Generally, it’s bad form to suggest Holocaust survivors are Nazis. And yet, Marvel comics appears prepared to do just that.
On a recent cover, Magneto, the X-Men supervillain, is depicted as belonging to the evil Nazi-analog organization Hydra. Magneto is canonically a Holocaust survivor. His experience at Auschwitz led him to lose faith in humanity; mutants must fight against humans, he believes, or they, like Jews, will be exterminated. But now, Magneto, once tortured at Auschwitz, is joining the Nazis. As numerous fans have pointed out, this doesn’t make a lot of sense. Also, it’s kind of offensive.
I understand why many fans feel outrage. I can’t say I’m outraged myself, though. Or, at least, Magneto as Hydra agent seems in line with the way the character has been handled over the years. The truth is that Magneto’s status as Holocaust survivor has often felt exploitive and clumsy. Magneto’s writers, more of than not, have used his past as a bid for cheap meaningfulness, rather than as a way to engage with either Jewish identity or the horrors of the Holocaust.
This is certainly true for what is probably the most popular and well known version of Magneto — the one in the X-Men films.
As all Marvel fans know, mutants are superheroes who are born with their powers; they’re genetic anomalies, whose special abilities generally manifest when they reach puberty. Mutants are hated and feared by normal humans — much as Jews were hated and feared by the Nazis. Hatred of mutants is a metaphor for hatred of marginalized groups in the real world — or at least it’s supposed to be.
The first “X-Men” film, made in 2000, opens with a flashback to Auschwitz. Erik Lehnsherr, the child who would become Magneto, is being taken to the camp, when he is separated from his mother. In rage, he uses his magnetic powers for the first time, bending and warping the concentration camp gate, until one of the guards knocks him unconscious with the butt of the rifle.
That moment of separation, and the horror of the camp itself, is supposed to explain Magneto’s supervillainy. Human beings, he has been taught, are cruel, arbitrary, and bigoted. A Senator is working to pass a law that will force mutants to register; Magneto sees this, understandably as a first step towards genocide. To prevent this, Magneto is willing to commit various atrocities, among them killing children. When asked why he explains, ” Because there is no land of tolerance. There is no peace. Not here, or anywhere else.”
It certainly makes sense that Auschwitz would give you a bleak view of humankind. But what rings oddly in the movies is that Magneto’s loyalty is completely displaced from his identity as a Jew to his identity as a mutant. In the first film, (where Magneto is played by Ian McKellen) he plans to turn everyone on earth into a mutant, a dangerous and traumatizing process. In the process, he will, presumably, hurt many Jews — an eventuality that neither he nor the film seems to consider.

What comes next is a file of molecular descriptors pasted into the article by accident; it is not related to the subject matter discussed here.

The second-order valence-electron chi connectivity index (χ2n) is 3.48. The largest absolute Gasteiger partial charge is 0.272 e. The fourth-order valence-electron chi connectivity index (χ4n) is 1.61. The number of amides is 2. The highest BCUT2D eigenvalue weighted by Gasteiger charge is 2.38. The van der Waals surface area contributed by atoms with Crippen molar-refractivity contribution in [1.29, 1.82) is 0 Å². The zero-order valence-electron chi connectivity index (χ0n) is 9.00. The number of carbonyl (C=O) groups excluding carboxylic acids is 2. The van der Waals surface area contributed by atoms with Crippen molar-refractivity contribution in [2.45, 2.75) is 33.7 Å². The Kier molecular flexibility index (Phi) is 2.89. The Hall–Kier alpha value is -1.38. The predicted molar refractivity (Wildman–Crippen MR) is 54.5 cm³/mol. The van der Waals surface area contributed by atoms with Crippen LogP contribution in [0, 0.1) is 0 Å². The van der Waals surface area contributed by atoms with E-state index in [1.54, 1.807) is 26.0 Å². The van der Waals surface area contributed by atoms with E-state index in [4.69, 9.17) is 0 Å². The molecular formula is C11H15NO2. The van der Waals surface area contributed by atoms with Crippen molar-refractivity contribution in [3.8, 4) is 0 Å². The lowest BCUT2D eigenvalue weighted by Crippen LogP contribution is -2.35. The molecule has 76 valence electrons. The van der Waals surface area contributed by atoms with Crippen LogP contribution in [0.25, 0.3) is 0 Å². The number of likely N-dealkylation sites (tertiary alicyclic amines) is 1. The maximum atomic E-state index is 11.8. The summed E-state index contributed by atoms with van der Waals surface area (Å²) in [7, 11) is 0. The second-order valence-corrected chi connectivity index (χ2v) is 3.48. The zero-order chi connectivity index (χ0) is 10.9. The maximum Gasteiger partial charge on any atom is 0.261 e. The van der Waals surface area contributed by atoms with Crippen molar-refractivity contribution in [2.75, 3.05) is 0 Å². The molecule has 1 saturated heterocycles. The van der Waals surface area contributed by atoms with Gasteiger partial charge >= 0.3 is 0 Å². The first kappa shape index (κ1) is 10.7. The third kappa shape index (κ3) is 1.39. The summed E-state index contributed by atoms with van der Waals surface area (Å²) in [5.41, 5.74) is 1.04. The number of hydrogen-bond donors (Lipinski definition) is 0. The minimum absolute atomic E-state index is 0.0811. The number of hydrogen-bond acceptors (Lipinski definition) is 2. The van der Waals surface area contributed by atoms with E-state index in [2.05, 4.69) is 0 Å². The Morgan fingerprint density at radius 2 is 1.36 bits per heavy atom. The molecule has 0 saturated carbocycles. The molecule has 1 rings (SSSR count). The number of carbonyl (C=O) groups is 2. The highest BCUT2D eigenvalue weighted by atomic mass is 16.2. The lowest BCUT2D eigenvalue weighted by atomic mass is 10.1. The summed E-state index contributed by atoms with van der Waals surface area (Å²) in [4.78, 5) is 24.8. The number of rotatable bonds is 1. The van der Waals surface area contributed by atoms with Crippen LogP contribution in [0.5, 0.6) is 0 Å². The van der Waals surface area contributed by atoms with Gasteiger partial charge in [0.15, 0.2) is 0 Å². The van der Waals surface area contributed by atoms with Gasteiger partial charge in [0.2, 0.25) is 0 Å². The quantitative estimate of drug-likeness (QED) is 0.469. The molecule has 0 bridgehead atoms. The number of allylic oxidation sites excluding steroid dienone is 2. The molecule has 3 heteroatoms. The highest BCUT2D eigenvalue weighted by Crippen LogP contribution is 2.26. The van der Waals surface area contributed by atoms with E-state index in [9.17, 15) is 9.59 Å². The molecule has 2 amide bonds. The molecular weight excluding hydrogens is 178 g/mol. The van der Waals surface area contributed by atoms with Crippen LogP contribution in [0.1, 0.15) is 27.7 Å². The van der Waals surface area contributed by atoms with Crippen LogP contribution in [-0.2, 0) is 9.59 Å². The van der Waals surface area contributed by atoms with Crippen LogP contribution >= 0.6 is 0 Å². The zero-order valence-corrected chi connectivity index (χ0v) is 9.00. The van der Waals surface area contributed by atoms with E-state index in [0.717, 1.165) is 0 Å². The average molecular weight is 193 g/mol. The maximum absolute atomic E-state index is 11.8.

The erasure of Magneto’s Jewish identity is made even more explicit in the 2011 semi-reboot “X-Men: First Class,” where Magneto is played by Michael Fassbender. Much of the plot is devoted to Erik’s quest to find and kill Sebastian Shaw, the Nazi doctor who experimented on him in the camps. Shaw is a mutant-supremacist; he sees mutants as the fulfillment of Nazi genetic theories.
In the climactic scene, Erik, the Jew who Shaw experimented on, positively agrees with his tormentor that eugenics are awesome and mutants should rule the world. “Everything you did made me stronger, made me the weapon I am today,” he says. “I agree with every word you said. We are the future.” Magneto thanks the Nazi doctor for transforming him from a victimized Jew into a Superman. He abandons his experience as a Jew to identify as Homo superior.
Marvel’s decision to make Magneto part of Hydra, then, isn’t an innovative bad idea. It’s a bad idea that’s been part of the character for decades. There have certainly been more thoughtful versions of Magneto. But having the character spout garbled Nazi ideology is pretty common.
The truth is, superhero comics are not well-equipped to deal with the Holocaust. The superhero genre is about empowerment, and the awesome spectacle of superior humans hitting each other. The Holocaust, on the other hand, is an ugly reminder of the horrors that result when some people consider themselves superior and more empowered than others . A super-powered genetically superior Holocaust survivor in spandex was maybe always a bad idea. Given that, it’s hard to care too much whether that bad idea is explicitly a member of Hydra or not.